Bad date list

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A bad date list (also known as a bad date book or Ugly Mugs) circulates details of persons that may pose a threat to sex workers. Bad date lists can serve as a warning system, so that sex workers can avoid persons who fit descriptions on the list.

Bad date lists contain reports of 'bad dates' or incidents of violent or dangerous clients or other persons, which describe the incident, and frequently provide a description of the person, their vehicle (if applicable) and their phone number (if applicable).

Bad date lists can be handed out to outdoor sex workers. Reports can be collected by outreach workers who are distributing the list. Bad Date List websites are also frequently used, mainly by indoor sex workers. Sometimes information comes from the police or the media.

The first Canadian bad date book was published in Vancouver, Canada by the “Alliance for Safety of Prostitutes” (ASP) in 1983. The Prostitution Collective in Victoria, Australia developed the first Ugly Mugs Scheme in May 1986, using the term ‘ugly mugs’ to describe punters who become unreasonable and violent.

Many organizations produce a "bad date list" including:

  • Sex Professionals of Canada[1]
  • COYOTE (in New York, NY)
  • WISH [2] (in Vancouver, BC)
  • Crossroads (Alberta, Canada)
  • Downtown Eastside Youth Activities Centre (in Vancouver, BC)
  • The Bad Date Coalition of Toronto
  • Project SAFE (Philadelphia, PA)[3]
  • Street Workers' Advocacy Project (Saskatchewan, Canada)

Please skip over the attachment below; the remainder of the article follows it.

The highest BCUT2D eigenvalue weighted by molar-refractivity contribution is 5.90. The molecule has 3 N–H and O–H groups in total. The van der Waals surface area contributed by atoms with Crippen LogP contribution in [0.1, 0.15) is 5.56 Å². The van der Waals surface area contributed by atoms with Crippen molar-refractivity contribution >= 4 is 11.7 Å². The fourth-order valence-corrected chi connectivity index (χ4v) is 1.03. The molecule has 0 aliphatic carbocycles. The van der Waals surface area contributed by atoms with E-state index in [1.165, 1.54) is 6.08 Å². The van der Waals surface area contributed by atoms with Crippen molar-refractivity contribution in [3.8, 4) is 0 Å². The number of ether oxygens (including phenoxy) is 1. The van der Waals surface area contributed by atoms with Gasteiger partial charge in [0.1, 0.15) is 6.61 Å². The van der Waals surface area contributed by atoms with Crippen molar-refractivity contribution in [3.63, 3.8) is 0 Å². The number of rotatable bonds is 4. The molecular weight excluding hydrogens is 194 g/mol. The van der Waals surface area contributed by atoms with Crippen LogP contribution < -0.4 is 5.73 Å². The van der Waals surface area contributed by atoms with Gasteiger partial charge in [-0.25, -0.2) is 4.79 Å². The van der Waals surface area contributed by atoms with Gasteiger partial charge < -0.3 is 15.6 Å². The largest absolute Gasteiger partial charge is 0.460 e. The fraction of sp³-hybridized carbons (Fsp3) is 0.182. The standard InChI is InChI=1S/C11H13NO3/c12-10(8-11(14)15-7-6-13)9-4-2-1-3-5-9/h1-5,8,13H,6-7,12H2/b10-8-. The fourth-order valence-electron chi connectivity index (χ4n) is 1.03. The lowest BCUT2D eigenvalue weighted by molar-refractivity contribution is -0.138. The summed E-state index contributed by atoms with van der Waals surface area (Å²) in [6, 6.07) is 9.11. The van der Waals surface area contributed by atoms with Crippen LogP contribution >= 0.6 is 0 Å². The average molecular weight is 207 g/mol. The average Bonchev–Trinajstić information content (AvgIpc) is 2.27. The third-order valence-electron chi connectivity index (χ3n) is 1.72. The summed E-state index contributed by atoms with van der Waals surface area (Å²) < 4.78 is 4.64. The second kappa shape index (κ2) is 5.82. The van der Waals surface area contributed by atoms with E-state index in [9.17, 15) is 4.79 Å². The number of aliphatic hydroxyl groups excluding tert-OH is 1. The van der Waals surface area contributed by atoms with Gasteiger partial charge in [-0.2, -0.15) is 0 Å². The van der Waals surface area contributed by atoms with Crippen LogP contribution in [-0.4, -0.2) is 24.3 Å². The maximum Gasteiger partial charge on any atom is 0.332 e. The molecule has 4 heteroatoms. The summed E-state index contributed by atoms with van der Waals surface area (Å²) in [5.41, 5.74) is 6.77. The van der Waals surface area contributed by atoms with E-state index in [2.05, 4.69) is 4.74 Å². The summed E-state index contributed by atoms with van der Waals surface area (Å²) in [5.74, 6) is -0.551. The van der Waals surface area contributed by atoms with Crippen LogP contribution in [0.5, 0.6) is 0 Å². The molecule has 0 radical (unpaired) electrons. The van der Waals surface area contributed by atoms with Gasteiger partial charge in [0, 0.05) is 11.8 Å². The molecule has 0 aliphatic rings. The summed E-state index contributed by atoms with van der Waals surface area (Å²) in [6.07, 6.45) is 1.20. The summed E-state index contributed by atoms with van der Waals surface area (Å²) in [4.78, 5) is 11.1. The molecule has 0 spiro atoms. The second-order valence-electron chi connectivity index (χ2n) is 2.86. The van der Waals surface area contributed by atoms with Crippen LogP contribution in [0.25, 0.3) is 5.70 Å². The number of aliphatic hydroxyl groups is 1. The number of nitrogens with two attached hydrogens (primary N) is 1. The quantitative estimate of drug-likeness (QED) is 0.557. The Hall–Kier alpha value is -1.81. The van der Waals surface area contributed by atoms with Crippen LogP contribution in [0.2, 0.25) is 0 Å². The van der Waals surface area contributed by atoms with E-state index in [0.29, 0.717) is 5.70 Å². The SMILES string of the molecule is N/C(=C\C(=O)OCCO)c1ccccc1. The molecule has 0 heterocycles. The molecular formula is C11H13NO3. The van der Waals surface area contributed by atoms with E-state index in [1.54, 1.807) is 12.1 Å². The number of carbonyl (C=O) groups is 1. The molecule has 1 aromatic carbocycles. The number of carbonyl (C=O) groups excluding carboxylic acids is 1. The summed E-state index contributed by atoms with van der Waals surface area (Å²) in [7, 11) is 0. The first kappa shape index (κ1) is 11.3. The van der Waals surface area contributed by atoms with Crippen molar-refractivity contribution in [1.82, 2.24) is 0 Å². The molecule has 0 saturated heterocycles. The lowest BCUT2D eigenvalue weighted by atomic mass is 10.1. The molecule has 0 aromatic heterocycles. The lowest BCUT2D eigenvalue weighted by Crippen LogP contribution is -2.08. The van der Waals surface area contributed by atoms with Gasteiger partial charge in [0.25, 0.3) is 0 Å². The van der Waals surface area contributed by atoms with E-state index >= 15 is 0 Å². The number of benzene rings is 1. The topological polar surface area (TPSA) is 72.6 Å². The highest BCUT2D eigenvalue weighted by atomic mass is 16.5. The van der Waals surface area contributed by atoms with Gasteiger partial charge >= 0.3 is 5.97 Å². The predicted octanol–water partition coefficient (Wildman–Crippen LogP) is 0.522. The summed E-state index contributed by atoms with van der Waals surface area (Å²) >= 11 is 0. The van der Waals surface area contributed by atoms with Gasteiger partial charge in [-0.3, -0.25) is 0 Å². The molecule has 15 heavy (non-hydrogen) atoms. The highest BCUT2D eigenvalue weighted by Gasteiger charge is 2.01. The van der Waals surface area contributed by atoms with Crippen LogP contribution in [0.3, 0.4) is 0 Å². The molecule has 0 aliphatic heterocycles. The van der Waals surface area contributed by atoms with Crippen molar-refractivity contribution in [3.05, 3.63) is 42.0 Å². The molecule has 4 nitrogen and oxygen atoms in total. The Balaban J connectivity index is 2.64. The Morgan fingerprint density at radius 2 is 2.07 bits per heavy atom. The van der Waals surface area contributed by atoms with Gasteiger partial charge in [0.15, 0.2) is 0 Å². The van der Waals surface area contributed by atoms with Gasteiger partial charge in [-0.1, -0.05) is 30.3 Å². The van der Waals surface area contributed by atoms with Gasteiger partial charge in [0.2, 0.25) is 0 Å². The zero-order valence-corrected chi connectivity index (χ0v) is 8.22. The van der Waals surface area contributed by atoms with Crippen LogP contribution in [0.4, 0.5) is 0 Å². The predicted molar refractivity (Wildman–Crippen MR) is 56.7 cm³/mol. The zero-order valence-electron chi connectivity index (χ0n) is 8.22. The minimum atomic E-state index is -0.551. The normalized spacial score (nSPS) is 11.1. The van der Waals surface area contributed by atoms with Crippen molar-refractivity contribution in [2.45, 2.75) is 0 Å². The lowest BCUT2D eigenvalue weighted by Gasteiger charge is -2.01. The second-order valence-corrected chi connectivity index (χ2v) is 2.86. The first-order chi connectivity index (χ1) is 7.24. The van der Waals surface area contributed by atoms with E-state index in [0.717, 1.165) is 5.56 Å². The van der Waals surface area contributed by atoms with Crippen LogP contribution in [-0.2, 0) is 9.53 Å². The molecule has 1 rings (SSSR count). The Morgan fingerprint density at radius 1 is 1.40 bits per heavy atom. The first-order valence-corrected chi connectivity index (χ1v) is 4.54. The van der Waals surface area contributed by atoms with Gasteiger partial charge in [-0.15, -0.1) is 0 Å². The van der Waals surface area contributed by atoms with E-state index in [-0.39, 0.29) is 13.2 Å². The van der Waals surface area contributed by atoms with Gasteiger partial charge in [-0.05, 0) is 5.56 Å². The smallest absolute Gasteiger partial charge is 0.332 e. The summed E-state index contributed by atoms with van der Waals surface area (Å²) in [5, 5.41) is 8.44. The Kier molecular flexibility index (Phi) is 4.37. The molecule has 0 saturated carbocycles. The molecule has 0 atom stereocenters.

• Bad Date Sheet Intervention Project (Tacoma, WA)

Bad date list websites[edit]

References[edit]

  1. ^ "Bad Date List". Sex Professionals of Canada. 2011. Retrieved 26 August 2011. 
  2. ^ "Bad Date Reporting". WISH Drop-In Centre. Archived from the original on 24 July 2011. Retrieved 26 August 2011. 
  3. ^ "Bad Date Alert". Project Safe. 2014. Retrieved 30 June 2014. 
  4. ^ Taylor, Diane (5 July 2012). "Sex workers and police join forces to create rapist database". The Guardian. London. Retrieved 17 November 2016. 
  5. ^ Feis-Bryce, Alex (14 August 2012). "National Ugly Mugs Scheme - Protecting Sex Workers From Predators". The Huffington Post. Retrieved 17 November 2016. 
  6. ^ Wiley, Clare (15 December 2014). "This New App Could Help UK Sex Workers Get Revenge On the Pricks Who Abuse Them". Vice. Retrieved 17 November 2016. 
  7. ^ Speed, Barbara (4 January 2016). "Sex work apps are about more than advertising – they can keep workers safe". New Statesman. Retrieved 17 November 2016. 

External links[edit]